A new bill being considered in Wisconsin would make overdue library items that exceed $50 go directly to a collection agency. NBC26 explains why the state is turning a page towards a new way of getting their products back.
While a letter or an email from the library might be enough of a reminder for some to return their overdue books, a letter from a collection agency might be a more powerful reminder.
Returning your books or DVD's' on time is part of the game you play when utilizing a public library. If you don't the fee's add up, at a typical rate of 25-cents a day.
"Several times over. I had a fine of 25 dollars," says Kristopher Grams of Green Bay.
Here in Green Bay collection agencies are used to collect on overdue fines that exceed fifty dollars. And if a newly proposed bill goes through more and more counties would likely follow suit.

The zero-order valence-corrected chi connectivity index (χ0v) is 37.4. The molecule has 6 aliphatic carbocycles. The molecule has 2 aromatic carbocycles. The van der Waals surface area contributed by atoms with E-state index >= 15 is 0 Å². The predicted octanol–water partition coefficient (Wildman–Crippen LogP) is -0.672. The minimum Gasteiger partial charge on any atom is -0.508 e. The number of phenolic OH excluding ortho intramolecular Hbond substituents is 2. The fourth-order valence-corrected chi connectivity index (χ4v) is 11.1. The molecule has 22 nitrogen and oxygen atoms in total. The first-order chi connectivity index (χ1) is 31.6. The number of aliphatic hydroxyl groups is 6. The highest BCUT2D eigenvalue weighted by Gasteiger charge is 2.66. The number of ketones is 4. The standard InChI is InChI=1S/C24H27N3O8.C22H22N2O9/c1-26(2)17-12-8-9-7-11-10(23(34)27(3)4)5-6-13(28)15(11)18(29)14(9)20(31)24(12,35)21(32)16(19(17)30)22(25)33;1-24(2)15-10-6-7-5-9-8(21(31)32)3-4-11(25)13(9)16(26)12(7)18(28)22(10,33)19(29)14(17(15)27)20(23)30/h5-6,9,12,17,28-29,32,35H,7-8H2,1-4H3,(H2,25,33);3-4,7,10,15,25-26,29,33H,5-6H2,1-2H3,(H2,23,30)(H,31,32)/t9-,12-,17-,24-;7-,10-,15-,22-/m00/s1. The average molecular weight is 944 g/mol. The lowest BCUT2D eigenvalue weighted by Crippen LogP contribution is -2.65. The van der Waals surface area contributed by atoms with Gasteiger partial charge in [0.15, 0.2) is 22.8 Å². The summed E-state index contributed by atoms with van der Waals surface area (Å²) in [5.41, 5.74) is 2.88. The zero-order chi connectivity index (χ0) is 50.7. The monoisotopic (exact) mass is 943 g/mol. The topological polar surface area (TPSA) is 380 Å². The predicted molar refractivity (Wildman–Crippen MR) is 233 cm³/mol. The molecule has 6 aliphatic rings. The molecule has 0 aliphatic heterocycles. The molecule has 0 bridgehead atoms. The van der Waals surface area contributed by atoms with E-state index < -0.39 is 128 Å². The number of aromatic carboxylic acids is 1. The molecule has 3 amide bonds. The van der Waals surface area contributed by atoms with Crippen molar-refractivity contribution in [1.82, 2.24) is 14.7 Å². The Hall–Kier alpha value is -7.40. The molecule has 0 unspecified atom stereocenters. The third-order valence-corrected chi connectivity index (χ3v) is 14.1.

"The library has used a collection agency for some time now but the law as it was presented was kind of not clear," says Susan Lagerman the Brown County Library Program Manager.
What is clear is that once a collection agency is used, it's a bit more serious than dealing with your librarian.
"If you have credit, that can definitely get ruined if a collection agency can do that," adds Grams.
The only information made available to the creditor would be your name, address and the fine amount. But most libraries admit it’s less about the collection of money and really about getting the product replaced or put back on the shelf.
"I mean the library did pay for the product," says Demarcus Williams of De Pere.
Right now about one percent, or 13-hundred Brown county library card holders have had their fines make their way to a collection agency.